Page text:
One of Welle's biggest problems throughout her dressage career has been strength. She is a very fine boned, lightly built girl. She has continued to get stronger throughout the years but, she also keeps going up through the levels, so the demands of strength in collection and impulsion needed for the show ring have increased. The conditioning program for Welle is based on alternating strength training days with aerobic days. On Aerobic days, we go trail riding. The gaits, mostly walk, are kept brisk and powerful. If weather conditions prevent hitting the fields, then we do suppling exercises in the arena at a power walk with some stretchy trot. Strength days include hill work, cavaletti and grid jumping, and dressage training with collection/impulsion intensity. Cavaletti and jumping may be on the lunge or under saddle. All days start and end with suppling. Suppling includes stretching, bending to volte figures, leg yielding, shoulder in, haunches in, half pass and other lateral work. Some of these also induce collection, so can be considered part of strenth training, especially when transitions are included inside of the lateral movement. Also, very important, mini-stretches and horse-show stretches are included in suppling everyday. Additionally, after strength training days, Welle gets passive suppling exercises for her legs and joints while standing in the ties or stall. One note: when we ride in a clinic or show, we have to do "strength" workouts two days in a row. That is an exception to our training plan.
Welle gets one or two days off per week. After a show she gets one - three days off. Welle has all the orchard hay she wants and gets turned out in a grassy field for 14- 20 hours per day depending on the weather. She is kept in during rain and lunged in the rain if the weather is ongoing. Welle eats about 4-5 pounds per day of alfalfa pellets mixed with legends performance grain. She gets one supplement for fat, "weight builder". She gets electrolytes fed by suringe into her mouth when the conditions are extreme. She gets ulcerguard as prevention for stomach problems when she travels.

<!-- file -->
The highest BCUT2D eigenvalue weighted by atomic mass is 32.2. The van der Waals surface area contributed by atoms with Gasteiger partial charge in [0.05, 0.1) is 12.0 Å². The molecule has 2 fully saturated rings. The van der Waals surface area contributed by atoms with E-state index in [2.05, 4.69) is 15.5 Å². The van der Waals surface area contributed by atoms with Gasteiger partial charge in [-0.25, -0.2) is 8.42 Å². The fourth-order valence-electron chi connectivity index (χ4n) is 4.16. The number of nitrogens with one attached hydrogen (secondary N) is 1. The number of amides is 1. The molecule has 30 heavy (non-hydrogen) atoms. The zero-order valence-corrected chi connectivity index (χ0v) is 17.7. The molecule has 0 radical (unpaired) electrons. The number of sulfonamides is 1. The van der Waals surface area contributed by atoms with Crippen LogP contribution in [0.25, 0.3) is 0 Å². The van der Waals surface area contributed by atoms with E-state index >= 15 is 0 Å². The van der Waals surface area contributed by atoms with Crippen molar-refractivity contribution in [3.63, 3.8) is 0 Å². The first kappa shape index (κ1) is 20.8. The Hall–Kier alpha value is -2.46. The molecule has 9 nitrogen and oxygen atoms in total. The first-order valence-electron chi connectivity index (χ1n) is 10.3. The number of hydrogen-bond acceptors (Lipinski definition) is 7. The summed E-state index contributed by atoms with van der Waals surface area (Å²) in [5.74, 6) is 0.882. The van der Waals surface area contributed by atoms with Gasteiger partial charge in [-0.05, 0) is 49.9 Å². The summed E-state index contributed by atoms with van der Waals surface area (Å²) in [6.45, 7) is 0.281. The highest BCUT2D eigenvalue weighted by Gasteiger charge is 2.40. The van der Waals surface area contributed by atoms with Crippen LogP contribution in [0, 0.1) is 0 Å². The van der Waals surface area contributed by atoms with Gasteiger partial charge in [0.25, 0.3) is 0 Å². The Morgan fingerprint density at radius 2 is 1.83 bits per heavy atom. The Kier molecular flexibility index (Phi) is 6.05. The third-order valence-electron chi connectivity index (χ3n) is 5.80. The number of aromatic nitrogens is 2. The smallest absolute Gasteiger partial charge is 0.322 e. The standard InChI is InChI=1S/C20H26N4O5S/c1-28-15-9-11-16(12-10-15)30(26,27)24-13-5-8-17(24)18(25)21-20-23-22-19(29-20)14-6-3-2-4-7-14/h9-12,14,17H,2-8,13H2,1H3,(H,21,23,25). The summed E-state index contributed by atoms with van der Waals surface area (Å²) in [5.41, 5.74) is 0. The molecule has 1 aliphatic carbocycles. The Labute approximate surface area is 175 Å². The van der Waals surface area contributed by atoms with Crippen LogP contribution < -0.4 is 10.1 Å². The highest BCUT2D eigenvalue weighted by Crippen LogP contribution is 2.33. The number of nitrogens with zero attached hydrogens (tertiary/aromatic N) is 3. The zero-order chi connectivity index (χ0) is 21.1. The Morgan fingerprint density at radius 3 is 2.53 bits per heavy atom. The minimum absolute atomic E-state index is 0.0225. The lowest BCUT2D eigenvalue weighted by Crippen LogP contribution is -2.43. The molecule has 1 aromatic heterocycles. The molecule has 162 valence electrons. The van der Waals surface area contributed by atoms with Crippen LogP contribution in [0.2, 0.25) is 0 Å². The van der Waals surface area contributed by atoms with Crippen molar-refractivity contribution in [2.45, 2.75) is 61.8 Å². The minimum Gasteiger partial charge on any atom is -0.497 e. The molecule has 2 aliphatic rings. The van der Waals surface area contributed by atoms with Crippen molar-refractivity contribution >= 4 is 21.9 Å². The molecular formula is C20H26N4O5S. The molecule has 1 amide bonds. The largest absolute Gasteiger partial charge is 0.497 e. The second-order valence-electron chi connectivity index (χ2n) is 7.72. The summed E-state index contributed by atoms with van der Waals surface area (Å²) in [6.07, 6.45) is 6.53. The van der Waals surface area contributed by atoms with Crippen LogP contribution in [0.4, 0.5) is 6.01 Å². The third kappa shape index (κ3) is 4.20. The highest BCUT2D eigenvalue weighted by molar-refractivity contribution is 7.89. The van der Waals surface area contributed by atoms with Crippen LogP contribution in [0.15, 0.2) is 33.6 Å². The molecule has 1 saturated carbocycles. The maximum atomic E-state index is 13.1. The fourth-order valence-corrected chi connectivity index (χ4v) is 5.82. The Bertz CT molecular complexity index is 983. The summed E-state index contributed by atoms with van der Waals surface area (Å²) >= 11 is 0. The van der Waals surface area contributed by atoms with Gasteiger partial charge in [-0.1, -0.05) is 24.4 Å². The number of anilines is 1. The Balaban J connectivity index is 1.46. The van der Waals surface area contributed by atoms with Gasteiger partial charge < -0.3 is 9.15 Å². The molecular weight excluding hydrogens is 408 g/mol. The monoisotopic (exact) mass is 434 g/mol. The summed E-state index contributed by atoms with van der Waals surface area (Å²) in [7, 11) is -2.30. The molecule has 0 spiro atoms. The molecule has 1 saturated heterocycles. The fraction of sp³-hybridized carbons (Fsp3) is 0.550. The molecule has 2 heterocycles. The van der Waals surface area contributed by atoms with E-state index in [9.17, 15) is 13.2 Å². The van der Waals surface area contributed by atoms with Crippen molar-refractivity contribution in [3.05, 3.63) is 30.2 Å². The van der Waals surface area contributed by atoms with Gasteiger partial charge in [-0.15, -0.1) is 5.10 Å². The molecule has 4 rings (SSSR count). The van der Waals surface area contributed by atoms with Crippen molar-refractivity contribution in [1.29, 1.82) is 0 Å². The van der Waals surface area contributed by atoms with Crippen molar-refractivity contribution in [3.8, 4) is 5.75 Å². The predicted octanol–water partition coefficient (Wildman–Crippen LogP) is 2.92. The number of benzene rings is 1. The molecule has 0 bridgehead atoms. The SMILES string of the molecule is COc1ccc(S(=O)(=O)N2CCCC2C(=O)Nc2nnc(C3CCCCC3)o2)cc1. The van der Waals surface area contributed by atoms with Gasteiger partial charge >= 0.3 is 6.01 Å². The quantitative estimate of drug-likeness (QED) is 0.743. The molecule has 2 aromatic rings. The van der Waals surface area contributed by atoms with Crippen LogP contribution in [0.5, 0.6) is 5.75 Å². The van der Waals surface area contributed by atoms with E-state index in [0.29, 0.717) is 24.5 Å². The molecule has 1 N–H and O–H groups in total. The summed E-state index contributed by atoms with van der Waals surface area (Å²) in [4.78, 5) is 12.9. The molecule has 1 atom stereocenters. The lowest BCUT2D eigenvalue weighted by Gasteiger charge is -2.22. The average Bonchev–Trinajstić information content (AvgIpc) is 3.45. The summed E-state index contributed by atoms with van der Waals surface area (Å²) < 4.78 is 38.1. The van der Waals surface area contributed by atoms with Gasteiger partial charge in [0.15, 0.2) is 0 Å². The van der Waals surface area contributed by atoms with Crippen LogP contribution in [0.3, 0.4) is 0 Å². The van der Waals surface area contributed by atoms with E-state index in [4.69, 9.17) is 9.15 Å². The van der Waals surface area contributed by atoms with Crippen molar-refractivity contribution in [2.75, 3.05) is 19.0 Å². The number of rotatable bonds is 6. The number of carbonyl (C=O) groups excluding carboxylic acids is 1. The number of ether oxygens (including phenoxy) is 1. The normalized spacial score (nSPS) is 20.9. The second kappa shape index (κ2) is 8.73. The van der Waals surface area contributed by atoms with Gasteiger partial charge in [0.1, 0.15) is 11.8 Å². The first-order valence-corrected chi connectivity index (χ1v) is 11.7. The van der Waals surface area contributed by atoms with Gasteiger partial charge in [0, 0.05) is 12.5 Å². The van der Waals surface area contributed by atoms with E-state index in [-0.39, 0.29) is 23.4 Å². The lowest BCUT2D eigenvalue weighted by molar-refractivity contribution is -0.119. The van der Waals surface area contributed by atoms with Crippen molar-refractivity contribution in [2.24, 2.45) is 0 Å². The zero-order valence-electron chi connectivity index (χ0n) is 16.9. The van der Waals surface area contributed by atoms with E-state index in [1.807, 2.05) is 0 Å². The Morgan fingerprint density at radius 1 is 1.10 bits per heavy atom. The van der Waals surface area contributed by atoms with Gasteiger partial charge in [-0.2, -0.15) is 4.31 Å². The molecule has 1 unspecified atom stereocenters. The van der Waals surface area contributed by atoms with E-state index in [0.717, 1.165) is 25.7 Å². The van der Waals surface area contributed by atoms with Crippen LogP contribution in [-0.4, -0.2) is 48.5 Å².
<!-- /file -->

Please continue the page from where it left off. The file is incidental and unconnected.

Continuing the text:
Remember there is a difference between keeping a horse and keeping an equine athlete. Since Welle is a competitive performance horse, there must be a balance between nature and enhanced domestic conditions. So, far, it appears her balance is ok. One note I would like to add regarding turn out. The quality of the turn out is important. At 14-20 hours per day, the turn out consitutes a huge portion of her diet. I watch her body condition every day and make adjustments according to what I see. Pasture nutrition can change weekly. I don't consider turn out part of any exercise routine. It is equal to a human stroll through a mall, or a walk to the mailbox. I manage flies vigorously. The best fly management strategy is most often ignored by farm owners: Keep the manure pile 600 feet (or more!) away from living areas and arenas. Flies mostly thrive near their homes. Drag pastures when horses are rotated off. If manure is managed well, then face flies and some other types will be hardly a problem. Really.
I hope you enjoyed reading these details of Welle's plan.